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Saturday, November 6, 2021

Gregg Belisle-Chi — Koi: Performing the Music of Tim Berne (Relative Pitch, 2021) and 2 others *****

By Gary Chapin

Different tools have different possibilities. They have different values and different reluctances. A quintet will have different options and do different things especially well. As will a trio. As will a solo pianist or singer. The choice of ensemble or instrument is more than incidental, especially in improvised music. They determine the structures through which the musician conspires to inhabit the music. This is not controversial, but it is fascinating. And it sounds wonderful.

An album of tunes by Tim Berne played on acoustic guitar is not a thing that I realized I needed. Gregg Belisle-Chi (produced by Berne and David Torn) does something remarkable and organic on Koi, simultaneously distilling Berne’s compositions to their essential elements and imbuing them with a new kind of life.

Belisle-Chi plays steel string guitar with a classical-ish vibe (meaning, it’s not exactly classical, but feels like it’s in that space). A comparison to Bach lute suites seems like it might be overwrought, but I think it’s apt. These pieces — transcribed and arranged by Gregg — have a deliberative forward motion to them. By choosing an instrument and idiom that eschews extended technique (except for one instance), we’re getting readings of Berne that are precise, nuanced, subtle, and intimate. The pieces tend to be short, with the improvisation and composition woven together, but the album is strung together of tunes that have an arc to them.

The broad emotional palette free improv is set aside for a more reflective space that builds power over time. In other downtown-ish settings, this kind of acoustic guitar performance might be deployed for a short time as a character or setting in a more cinematic piece (to be followed by a BIG ELEGIAC NOISE). Koi commits to this voice and the tug-of-war relationship between rationality and improvisation for the duration. Belisle-Chi’s persistence is a gift to us.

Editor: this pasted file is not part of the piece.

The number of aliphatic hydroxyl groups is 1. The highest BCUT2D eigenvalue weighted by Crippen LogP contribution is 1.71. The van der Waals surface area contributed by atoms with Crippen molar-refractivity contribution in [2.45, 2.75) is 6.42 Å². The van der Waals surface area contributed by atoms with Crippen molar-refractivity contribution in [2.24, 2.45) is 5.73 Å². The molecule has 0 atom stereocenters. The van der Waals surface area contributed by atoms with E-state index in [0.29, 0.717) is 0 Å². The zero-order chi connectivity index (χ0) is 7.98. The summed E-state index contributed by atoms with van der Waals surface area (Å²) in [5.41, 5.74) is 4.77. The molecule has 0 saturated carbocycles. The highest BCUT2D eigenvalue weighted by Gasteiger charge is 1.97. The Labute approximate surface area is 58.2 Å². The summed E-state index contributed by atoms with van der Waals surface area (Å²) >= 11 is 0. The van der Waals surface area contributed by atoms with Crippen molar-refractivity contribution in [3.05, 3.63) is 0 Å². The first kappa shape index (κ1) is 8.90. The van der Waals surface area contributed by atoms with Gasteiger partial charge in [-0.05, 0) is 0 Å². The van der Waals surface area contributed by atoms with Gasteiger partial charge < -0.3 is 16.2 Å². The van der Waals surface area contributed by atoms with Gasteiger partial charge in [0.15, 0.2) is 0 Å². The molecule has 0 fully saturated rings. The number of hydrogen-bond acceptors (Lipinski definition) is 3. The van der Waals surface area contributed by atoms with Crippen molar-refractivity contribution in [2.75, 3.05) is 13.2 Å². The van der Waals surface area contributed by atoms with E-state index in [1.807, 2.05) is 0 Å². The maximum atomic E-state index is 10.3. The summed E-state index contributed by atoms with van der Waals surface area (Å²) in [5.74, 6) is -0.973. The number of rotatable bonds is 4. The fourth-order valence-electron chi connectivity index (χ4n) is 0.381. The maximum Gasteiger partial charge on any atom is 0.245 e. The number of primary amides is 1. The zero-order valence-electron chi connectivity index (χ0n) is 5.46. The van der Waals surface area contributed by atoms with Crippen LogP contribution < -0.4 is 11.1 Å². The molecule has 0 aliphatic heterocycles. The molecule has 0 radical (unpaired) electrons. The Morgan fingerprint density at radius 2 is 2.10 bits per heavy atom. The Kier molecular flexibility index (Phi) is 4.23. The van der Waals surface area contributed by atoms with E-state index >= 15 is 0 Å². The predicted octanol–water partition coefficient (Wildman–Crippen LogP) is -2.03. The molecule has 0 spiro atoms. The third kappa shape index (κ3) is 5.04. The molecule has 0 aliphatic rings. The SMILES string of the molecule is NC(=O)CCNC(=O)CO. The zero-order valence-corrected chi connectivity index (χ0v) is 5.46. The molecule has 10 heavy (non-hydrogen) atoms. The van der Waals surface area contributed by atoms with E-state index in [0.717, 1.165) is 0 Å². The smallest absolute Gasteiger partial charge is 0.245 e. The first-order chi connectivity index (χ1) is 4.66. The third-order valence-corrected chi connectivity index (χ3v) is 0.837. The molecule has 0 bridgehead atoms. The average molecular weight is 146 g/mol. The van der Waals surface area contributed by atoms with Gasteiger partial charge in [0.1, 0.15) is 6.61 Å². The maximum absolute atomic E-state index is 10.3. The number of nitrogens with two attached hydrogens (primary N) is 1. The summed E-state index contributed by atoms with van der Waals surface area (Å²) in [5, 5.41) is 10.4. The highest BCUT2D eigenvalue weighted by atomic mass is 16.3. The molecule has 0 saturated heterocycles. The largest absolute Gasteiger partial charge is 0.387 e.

See Gary Chapin's interview with Gregg Belisle-Chi

Bloodcount — 5 (Screwgun, 2021) *****
Bloodcount — Attention Spam (Screwgun, 2021) *****

I shouldn’t be so susceptible to the charms of outstanding sound quality, but I am. I know I should feel shallow because of this, and I do. But, these two recordings are of a well documented band playing well documented tunes, but something about the immediacy of the recordings, be it the mix or levels or … that’s all I’ve got in my pretend-to-know-about-sound-engineering bag. 5 and Attention Spam feel extraordinarily present. The bass and drums are right there. Jim Black’s solos have a clarity of sound to them that I’ve only heard on drum solo records. I don’t often find myself thinking, “OMG, that snare!” Maybe this is me flashing back to the time I was in the room with this crew, with all that sound happening directly to me.

That’s a first impression. Second thought is that the band was having a great night that time in ‘97 when these discs were recorded “Somewhere” by “Someone.” Attention Spam gives us the quartet of Black, Formanek, Speed, and Berne. The two saxes (with sometimes clarinet) play beautifully, communally, as does the whole team of four. On 5, Marc Ducret becomes the fifth guy, on guitar (a regular role for him in this crowd), and proves Neil Postman’s axiom that when you add a critter to an ecosystem, you don’t get the ecosystem plus the critter, you get a new ecosystem.